Eventually, the system will recalibrate and relearn how to smell, and you'll be back to normal. But that doesn't always happen. Blunt trauma can kill those neurons forever. Really bad infections too. Sometimes it doesn't come back because you're not using it; like therapy after a stroke, it only comes back if you try really hard to use it.

And some of us, well, we're just getting older. Things don't work like they used to. And not only that, changes in smell can predict all kinds of neurological diseases decades in advance (Parkinson's, Alzheimer's, etc.).

But don't lose hope, I have apparently learned how to smell something new at 40 years old -- something I never had smelled before -- the Tree of Heaven. This may sound outrageous (it still does to me), but this massive revelation in olfactory research puts a lot of the details into that story. It comes from two different studies, one from Hebrew University and one from the Harvard Medical School, both of which are saying that there's two layers to olfactory perception, with the first layer of coding based on physicochemical properties of the odorant, and a second layer coded by your previous interactions with it.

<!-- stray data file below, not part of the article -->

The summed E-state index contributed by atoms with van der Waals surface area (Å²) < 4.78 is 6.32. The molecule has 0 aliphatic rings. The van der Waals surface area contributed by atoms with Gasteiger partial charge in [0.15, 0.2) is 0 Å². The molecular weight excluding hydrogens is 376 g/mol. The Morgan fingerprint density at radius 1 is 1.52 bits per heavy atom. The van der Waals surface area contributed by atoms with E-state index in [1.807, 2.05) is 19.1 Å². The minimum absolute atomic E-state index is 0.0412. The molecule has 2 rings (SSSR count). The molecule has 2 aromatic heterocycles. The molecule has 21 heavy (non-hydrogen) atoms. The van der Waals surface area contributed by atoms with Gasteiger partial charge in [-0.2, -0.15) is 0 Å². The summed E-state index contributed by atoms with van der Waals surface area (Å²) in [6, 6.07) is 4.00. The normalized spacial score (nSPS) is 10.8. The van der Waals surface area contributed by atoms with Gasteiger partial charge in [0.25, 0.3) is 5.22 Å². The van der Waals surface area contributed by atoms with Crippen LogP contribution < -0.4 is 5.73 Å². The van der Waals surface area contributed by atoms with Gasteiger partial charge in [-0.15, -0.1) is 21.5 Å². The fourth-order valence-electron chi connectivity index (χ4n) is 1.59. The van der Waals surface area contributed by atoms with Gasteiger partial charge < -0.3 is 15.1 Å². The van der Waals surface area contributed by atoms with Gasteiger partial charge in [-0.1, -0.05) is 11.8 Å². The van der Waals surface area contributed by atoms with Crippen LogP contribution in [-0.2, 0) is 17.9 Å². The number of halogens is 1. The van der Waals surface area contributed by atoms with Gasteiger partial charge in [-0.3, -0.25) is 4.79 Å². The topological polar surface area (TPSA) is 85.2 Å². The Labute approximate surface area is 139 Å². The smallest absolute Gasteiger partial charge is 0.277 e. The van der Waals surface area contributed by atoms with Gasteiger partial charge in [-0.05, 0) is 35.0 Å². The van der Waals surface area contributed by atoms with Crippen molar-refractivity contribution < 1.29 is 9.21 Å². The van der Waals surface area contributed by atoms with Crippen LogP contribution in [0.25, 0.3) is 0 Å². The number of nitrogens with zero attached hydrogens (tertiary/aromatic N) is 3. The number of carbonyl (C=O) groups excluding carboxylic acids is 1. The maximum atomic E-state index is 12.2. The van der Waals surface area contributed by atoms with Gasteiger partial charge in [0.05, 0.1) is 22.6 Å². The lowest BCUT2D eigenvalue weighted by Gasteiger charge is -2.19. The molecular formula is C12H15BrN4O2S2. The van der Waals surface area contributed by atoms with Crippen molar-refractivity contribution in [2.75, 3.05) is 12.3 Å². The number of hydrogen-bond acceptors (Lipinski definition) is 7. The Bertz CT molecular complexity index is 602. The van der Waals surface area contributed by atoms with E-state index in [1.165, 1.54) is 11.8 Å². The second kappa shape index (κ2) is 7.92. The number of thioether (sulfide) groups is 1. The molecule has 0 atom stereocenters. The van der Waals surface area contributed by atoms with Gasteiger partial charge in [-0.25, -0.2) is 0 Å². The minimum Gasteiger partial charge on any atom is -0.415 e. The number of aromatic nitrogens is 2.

I'll repaste their description:
The general profile of excitatory vs. inhibitory responses by mitral cells changed with learning and task demands. In naive animals, most responsive cells (71%) responded by excitation to the odours. Following the learning of the 5-decision boundary task, the ratio of excitatory/inhibitory responses reversed. After learning, the majority (71.4%) of neurons now responded by inhibitory calcium transients to the odours (Fig. 6C,E). The ratio of inhibitory vs. excitatory responses reverted back to normal after retraining the mice on the 1-decision boundary task. Specifically, 73.3% of responsive neurons were again excitatory on day 18.

Hebrew University - Flexible Representations of Odour Categories in the Mouse Olfactory Bulb. Elena Kudryavitskaya, Eran Marom, David Pash, Adi Mizrahi. Hebrew University of Jerusalem. Mar 24 2020. BioRxiv. doi: